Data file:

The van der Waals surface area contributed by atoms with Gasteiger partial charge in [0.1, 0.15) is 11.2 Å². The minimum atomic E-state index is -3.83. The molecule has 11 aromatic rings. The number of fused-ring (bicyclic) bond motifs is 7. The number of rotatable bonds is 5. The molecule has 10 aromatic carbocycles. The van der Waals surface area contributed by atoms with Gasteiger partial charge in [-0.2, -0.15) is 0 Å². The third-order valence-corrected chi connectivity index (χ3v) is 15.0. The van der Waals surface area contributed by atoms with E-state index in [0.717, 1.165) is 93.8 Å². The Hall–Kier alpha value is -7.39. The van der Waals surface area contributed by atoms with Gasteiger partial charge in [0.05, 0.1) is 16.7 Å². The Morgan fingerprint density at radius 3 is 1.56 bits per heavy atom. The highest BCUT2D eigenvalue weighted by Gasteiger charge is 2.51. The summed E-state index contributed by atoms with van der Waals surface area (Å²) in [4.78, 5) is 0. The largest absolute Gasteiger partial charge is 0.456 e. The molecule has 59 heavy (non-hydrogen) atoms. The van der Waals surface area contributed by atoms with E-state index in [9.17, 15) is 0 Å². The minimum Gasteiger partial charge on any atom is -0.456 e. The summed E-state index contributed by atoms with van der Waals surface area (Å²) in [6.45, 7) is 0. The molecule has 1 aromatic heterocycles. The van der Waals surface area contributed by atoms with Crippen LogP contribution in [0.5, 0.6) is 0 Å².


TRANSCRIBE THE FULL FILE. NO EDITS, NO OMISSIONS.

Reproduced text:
The van der Waals surface area contributed by atoms with Gasteiger partial charge in [0.1, 0.15) is 11.2 Å². The minimum atomic E-state index is -3.83. The molecule has 11 aromatic rings. The number of fused-ring (bicyclic) bond motifs is 7. The number of rotatable bonds is 5. The molecule has 10 aromatic carbocycles. The van der Waals surface area contributed by atoms with Gasteiger partial charge in [-0.2, -0.15) is 0 Å². The third-order valence-corrected chi connectivity index (χ3v) is 15.0. The van der Waals surface area contributed by atoms with E-state index in [0.717, 1.165) is 93.8 Å². The Hall–Kier alpha value is -7.39. The van der Waals surface area contributed by atoms with Gasteiger partial charge in [0.05, 0.1) is 16.7 Å². The Morgan fingerprint density at radius 3 is 1.56 bits per heavy atom. The highest BCUT2D eigenvalue weighted by Gasteiger charge is 2.51. The summed E-state index contributed by atoms with van der Waals surface area (Å²) in [4.78, 5) is 0. The largest absolute Gasteiger partial charge is 0.456 e. The molecule has 59 heavy (non-hydrogen) atoms. The van der Waals surface area contributed by atoms with E-state index in [9.17, 15) is 0 Å². The minimum Gasteiger partial charge on any atom is -0.456 e. The summed E-state index contributed by atoms with van der Waals surface area (Å²) in [6.45, 7) is 0. The molecule has 1 aromatic heterocycles. The van der Waals surface area contributed by atoms with Crippen LogP contribution in [0.5, 0.6) is 0 Å².